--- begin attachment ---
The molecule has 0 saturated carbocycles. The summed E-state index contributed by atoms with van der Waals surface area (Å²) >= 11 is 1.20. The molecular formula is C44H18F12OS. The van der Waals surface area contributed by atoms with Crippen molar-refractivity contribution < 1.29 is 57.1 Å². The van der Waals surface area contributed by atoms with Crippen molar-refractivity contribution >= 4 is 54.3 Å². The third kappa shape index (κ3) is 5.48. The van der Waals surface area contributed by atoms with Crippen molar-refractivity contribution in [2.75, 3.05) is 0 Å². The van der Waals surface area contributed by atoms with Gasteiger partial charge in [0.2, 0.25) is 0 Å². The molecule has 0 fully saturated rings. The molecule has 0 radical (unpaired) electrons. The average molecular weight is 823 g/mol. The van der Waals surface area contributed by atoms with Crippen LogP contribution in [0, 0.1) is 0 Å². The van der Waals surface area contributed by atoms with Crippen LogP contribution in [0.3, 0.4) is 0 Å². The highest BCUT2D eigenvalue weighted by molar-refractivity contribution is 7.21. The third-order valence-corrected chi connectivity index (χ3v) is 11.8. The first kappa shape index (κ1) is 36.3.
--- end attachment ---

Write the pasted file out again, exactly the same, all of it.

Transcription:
The molecule has 0 saturated carbocycles. The summed E-state index contributed by atoms with van der Waals surface area (Å²) >= 11 is 1.20. The molecular formula is C44H18F12OS. The van der Waals surface area contributed by atoms with Crippen molar-refractivity contribution < 1.29 is 57.1 Å². The van der Waals surface area contributed by atoms with Crippen molar-refractivity contribution >= 4 is 54.3 Å². The third kappa shape index (κ3) is 5.48. The van der Waals surface area contributed by atoms with Crippen molar-refractivity contribution in [2.75, 3.05) is 0 Å². The van der Waals surface area contributed by atoms with Gasteiger partial charge in [0.2, 0.25) is 0 Å². The molecule has 0 fully saturated rings. The molecule has 0 radical (unpaired) electrons. The average molecular weight is 823 g/mol. The van der Waals surface area contributed by atoms with Crippen LogP contribution in [0, 0.1) is 0 Å². The van der Waals surface area contributed by atoms with Crippen LogP contribution in [0.3, 0.4) is 0 Å². The highest BCUT2D eigenvalue weighted by molar-refractivity contribution is 7.21. The third-order valence-corrected chi connectivity index (χ3v) is 11.8. The first kappa shape index (κ1) is 36.3.